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UI Minimalism: The Trend Continues

Now that we’re comfortable with iOS 8, we’ve almost forgotten the uproar that ensued on the introduction of iOS 7. The stark minimalism and flatness of the UI freaked a lot of people out, us included. “What happened to all the affordances?!” “How are people going to know that ‘Shuffle’ is actually a button, not just a word floating untethered in the middle of that sea of white?!” Well, it turns out much of our initial freakoutedness was kind of unfounded. When I asked some of my elderly relatives “how they were getting along” with the OS, they were a bit puzzled. “I like it. Seems to work fine. Why are you asking?” It was actually a good lesson in never underestimating the sometimes surprising adaptability of users, especially as we're always hammering away on the classic designer’s theme that “users hate change”. 

Suffice it to say, flat and minimal UI just makes sense when interaction models have had a chance to take root. Jony had it right. To evolve the UI so that it can handle greater complexity while remaining flexible, the visual tone had to be turned down so that motion and behavior feedback could be turned up. With Material Design and Windows Phone doing the same (for a while!), we see this trend perhaps being the “new world order”, not just soon-to-evolve fashion. 

So it’s with interest that we’re seeing how far products and brands want to go with minimalism. Last week Adidas published a new app simply called “Confirmed”, which is focused on delivering very specific functionality to an equally specific user group. In essence, it gives sneaker buyers a heads-up that a new shoe is available and can be reserved for purchase at a specific brick and mortar store. Oh, and it only works in New York City. Given that the sneakerhead culture and economy has gotten so sophisticated, it’s no surprise that Adidas would develop an app that would appeal to this incredibly thin but hugely influential market. What’s more interesting to us is that the approach they’ve taken to the app’s design is so unapologetically minimal. For a fashion brand that makes products like the “ZX Flux Multi-Color Prism”, you’d think they might want to assert a bit more bling in this app, but it’s restrained in the extreme. A monochrome UI presents hard-edged black buttons with white type, and the only “adornment” is the Adidas logo in black in the header. Talk about flat minimalism.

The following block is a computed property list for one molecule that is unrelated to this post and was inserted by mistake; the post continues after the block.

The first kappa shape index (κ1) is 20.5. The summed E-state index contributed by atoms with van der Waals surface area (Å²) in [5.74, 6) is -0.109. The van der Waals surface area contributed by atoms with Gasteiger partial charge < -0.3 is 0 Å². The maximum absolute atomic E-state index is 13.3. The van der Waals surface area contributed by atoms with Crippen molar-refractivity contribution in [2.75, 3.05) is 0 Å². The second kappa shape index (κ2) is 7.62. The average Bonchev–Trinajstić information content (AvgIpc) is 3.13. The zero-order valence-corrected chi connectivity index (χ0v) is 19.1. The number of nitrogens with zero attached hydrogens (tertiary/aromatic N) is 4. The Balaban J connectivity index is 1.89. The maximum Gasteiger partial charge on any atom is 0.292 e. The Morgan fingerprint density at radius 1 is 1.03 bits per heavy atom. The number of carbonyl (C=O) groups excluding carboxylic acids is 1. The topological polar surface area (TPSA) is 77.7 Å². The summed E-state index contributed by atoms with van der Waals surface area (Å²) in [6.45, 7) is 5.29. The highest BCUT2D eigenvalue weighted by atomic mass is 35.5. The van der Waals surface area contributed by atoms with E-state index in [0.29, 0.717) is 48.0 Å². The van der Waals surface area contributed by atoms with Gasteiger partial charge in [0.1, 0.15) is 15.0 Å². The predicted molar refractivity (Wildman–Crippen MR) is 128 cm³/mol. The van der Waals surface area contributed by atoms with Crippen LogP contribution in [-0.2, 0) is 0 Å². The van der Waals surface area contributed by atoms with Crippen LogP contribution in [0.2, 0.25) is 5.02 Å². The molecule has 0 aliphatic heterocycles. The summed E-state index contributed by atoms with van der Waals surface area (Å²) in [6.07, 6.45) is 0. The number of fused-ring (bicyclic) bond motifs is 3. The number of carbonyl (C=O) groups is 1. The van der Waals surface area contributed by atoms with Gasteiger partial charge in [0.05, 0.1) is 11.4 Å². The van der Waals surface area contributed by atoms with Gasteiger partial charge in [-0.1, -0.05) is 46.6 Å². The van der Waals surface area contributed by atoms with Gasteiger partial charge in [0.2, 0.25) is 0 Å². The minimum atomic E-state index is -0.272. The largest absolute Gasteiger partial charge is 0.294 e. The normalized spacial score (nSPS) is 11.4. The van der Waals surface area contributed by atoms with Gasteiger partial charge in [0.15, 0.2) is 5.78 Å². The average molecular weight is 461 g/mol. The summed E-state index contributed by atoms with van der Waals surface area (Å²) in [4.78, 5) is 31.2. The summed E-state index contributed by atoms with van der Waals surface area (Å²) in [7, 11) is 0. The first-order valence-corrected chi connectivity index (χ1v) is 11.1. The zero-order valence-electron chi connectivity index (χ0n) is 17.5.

Maybe taking austerity to the next level in this way won’t be so uncommon in the future. Now it’s not just weather apps that are stripping down to the bare minimum. Several “do one thing and do it well” app categories are becoming flatter and simpler, like Azoora for driving navigation, and to a lesser extent Pip for messaging. Recently we had to think “ultra minimal” when we got the chance to redesign the mobile HTML experience for Urgent.ly, a “roadside-assistance-on-demand” service. Typically users would find the service via web search, and the mobile web app would step them through the process of providing vehicle and payment information. Given the core use case, which usually involved someone stranded by the side of the road and in no mood to be “delighted” by a “playful” brand forward design, we stripped the design down to the absolute minimum. Starkly clear button treatments, ultra-conventional picker schemes, and a dead simple workflow (with only a light sprinkling of guidance language) was at the core of the design brief. While our focus was really just on the mobile HTML experience, our approach contrasts with that taken by Urgent.ly’s primary competitor, Honk. Their native app is bristling with swoops, fades, color shifts, and organic target shapes. It does look nice, but for what’s likely to be a “one time use app” with an acutely purposeful function, we think austere clarity will prove to be the better approach. Ultimately, we think there's more room for designers to experiment with highly restrained, austere interfaces that are geared toward functional simplicity, and we look forward to seeing more of them!

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